I’ved been developing in Django and was wondering if there is a way to seed data into the database in Django.

In ruby on rails, I use seed.rb and then run “rake db:seed” in command line.

Main reason I want to seed some data on statuses, types, etc for the project initialization.

Is there something similar ?

Similar to Rails, we also have option to seed the database. It is done using management commands. In one of your apps, use the following folder structure

<project>/<app>/management/commands/seed.py

this makes python manage.py seed available as a management command. I personally follow the following structure.

# <project>/<app>/management/commands/seed.py
from django.core.management.base import BaseCommand
import random

# python manage.py seed --mode=refresh

""" Clear all data and creates addresses """
MODE_REFRESH = 'refresh'

""" Clear all data and do not create any object """
MODE_CLEAR = 'clear'

class Command(BaseCommand):
    help = "seed database for testing and development."

    def add_arguments(self, parser):
        parser.add_argument('--mode', type=str, help="Mode")

    def handle(self, *args, **options):
        self.stdout.write('seeding data...')
        run_seed(self, options['mode'])
        self.stdout.write('done.')


def clear_data():
    """Deletes all the table data"""
    logger.info("Delete Address instances")
    Address.objects.all().delete()


def create_address():
    """Creates an address object combining different elements from the list"""
    logger.info("Creating address")
    street_flats = ["#221 B", "#101 A", "#550I", "#420G", "#A13"]
    street_localities = ["Bakers Street", "Rajori Gardens", "Park Street", "MG Road", "Indiranagar"]
    pincodes = ["101234", "101232", "101231", "101236", "101239"]

    address = Address(
        street_flat=random.choice(street_flats),
        street_locality=random.choice(street_localities),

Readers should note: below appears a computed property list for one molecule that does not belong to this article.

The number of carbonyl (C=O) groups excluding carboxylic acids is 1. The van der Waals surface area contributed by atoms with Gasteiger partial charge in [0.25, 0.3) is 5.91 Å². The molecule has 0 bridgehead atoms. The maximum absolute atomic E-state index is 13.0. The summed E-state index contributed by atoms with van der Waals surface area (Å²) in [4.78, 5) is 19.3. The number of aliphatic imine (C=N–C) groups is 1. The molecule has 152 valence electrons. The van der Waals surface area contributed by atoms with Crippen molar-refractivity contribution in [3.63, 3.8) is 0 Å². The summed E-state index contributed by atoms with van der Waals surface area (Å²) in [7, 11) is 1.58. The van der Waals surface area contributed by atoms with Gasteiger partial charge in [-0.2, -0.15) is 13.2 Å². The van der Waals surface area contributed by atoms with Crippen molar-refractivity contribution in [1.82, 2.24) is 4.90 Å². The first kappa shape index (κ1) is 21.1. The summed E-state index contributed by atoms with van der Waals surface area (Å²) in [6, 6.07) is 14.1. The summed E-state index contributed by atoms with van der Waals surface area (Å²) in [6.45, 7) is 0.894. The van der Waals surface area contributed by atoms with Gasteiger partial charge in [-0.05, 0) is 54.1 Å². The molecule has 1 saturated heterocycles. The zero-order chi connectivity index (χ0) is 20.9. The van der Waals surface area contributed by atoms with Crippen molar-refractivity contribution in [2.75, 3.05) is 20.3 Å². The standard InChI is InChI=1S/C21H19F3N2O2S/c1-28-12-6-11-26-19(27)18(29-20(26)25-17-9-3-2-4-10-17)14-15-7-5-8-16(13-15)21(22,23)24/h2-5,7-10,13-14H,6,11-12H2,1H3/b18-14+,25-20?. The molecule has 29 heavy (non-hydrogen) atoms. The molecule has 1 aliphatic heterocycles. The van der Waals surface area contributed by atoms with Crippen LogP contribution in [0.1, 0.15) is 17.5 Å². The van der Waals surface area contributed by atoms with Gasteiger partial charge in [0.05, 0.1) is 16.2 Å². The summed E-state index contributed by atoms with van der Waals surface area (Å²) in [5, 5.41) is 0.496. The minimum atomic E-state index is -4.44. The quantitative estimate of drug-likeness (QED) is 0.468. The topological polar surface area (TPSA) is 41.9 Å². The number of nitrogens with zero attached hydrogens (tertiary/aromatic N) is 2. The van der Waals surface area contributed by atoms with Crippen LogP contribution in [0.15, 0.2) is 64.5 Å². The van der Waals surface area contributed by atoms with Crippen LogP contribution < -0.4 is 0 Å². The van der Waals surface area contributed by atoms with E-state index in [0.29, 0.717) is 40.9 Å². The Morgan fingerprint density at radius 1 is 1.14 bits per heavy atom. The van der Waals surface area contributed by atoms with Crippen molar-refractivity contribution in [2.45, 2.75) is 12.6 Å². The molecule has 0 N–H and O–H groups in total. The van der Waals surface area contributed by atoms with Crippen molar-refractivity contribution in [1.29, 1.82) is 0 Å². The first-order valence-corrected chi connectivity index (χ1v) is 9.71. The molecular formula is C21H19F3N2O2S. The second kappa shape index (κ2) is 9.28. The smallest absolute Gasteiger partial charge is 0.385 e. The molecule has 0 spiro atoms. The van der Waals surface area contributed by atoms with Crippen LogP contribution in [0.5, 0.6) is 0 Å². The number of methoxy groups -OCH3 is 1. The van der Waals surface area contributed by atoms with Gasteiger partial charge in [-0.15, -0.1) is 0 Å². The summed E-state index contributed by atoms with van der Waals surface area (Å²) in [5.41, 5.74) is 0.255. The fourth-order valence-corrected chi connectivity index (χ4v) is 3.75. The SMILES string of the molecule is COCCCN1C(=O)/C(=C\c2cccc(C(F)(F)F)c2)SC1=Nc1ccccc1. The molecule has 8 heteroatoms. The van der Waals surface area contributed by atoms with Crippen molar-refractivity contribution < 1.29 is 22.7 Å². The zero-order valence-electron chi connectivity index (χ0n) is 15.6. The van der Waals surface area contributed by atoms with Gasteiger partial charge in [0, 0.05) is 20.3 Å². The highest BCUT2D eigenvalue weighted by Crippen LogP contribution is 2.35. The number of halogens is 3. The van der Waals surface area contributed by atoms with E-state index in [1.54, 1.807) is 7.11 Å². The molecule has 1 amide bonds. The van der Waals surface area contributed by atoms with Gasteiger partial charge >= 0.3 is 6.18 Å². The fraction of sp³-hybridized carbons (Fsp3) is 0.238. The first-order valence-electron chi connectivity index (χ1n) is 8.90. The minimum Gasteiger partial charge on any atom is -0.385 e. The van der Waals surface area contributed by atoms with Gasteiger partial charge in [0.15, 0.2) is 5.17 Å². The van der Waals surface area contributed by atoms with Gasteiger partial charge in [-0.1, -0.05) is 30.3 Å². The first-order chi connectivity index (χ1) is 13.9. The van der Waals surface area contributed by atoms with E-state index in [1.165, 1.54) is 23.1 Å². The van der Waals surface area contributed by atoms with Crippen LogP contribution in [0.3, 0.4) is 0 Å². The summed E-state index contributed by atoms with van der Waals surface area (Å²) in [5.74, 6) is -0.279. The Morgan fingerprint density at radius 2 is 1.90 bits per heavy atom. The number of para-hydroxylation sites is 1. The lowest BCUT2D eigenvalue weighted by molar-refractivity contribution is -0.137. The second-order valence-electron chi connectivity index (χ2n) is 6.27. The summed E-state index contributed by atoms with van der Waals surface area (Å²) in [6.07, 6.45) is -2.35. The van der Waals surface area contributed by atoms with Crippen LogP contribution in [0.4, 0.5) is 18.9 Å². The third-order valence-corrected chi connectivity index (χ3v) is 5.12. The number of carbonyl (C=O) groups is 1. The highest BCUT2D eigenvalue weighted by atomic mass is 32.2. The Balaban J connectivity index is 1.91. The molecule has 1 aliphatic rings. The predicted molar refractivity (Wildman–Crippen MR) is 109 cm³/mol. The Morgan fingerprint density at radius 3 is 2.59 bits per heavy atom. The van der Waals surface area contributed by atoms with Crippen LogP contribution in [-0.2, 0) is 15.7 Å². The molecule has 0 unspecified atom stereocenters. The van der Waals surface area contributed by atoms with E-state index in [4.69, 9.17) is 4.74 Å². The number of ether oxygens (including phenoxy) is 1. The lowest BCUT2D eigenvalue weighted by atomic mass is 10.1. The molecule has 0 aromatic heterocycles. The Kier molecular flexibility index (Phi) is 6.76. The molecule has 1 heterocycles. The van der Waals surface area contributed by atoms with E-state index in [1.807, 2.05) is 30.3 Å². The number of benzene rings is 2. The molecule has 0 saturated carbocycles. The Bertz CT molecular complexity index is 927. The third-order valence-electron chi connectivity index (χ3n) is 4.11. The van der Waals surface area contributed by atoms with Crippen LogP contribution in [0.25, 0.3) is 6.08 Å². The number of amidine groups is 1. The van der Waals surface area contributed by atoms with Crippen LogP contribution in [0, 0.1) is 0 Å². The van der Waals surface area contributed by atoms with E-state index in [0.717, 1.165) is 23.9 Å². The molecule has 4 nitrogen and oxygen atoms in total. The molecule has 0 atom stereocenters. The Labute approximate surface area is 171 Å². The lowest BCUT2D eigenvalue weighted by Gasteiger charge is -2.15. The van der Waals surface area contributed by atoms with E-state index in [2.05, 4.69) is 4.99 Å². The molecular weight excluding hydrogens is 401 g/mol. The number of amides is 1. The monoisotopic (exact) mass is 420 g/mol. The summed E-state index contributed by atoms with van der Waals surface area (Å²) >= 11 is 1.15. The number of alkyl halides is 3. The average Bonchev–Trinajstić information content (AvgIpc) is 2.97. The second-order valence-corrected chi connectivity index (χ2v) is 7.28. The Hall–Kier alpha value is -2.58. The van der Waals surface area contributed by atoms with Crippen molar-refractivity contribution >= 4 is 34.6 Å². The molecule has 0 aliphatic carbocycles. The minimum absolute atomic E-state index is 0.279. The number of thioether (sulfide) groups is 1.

pincode=random.choice(pincodes),
    )
    address.save()
    logger.info("{} address created.".format(address))
    return address

def run_seed(self, mode):
    """ Seed database based on mode

    :param mode: refresh / clear 
    :return:
    """
    # Clear data from tables
    clear_data()
    if mode == MODE_CLEAR:
        return

    # Creating 15 addresses
    for i in range(15):
        create_address()

In above structure you could, add custom modes, and seed accordingly. Also you could add additional management command arguments (e.g. number_of_addresses and pass it to run seed. the command would be python manage.py seed --mode=refresh --number_of_addresses=15).

Hope this helps. Cheers!

According to django 3.1 docs You can seed your database by creating fixtures.
The most straightforward way of creating a fixture if you’ve already got some data is to use the manage.py dumpdata command. e.g.

python3 manage.py dumpdata <app_name>.<model_name>  > ./fixtures/<model_name>.json

Or, you can write fixtures by hand; fixtures can be written as JSON, XML or YAML.

As an example, though, here’s what a fixture for a simple Person model might look like in JSON:

[
  {
    "model": "myapp.person",
    "pk": 1,
    "fields": {
      "first_name": "John",
      "last_name": "Snow"
    }
  },
  {
    "model": "myapp.person",
    "pk": 2,
    "fields": {
      "first_name": "Paul",
      "last_name": "McCartney"
    }
  }
]

And here’s that same fixture as YAML:

- model: myapp.person
  pk: 1
  fields:
    first_name: John
    last_name: Snow
- model: myapp.person
  pk: 2
  fields:
    first_name: Paul
    last_name: McCartney

You’ll store this data in a fixtures directory inside your app.

Loading data is easy: just call manage.py loaddata <fixturename>, where <fixturename> is the name of the fixture file you’ve created.

I am use this lib

https://pypi.org/project/django-seed/

from django_seed import Seed

seeder = Seed.seeder()

from myapp.models import Game, Player
seeder.add_entity(Game, 5)
seeder.add_entity(Player, 10)

inserted_pks = seeder.execute()

You can create a data migration…. https://docs.djangoproject.com/en/2.0/topics/migrations/#data-migrations

python manage.py makemigrations --empty appname

There are multiple ways to provide seed data to Django:

If you are prototyping and don’t care yet about maintaining consistency across environments, using Django’s dumpdata and loaddata is very easy and fast:

$ ./manage.py dumpdata myApp.MyModel [myApp.AnotherModel] --output <myfile>
$ ./manage.py loaddata <path-to-myfile>

The fixture files produced can be different formats (json by default) so they are easy to edit or generate and they include information about which app/model they reference, so they are easy to load.

If you need to maintain consistency across environments, either:

Use data migrations:

./manage.py makemigrations --empty <myapp> --name seed_<my_model>

Or add a custom management command per @anurag’s answer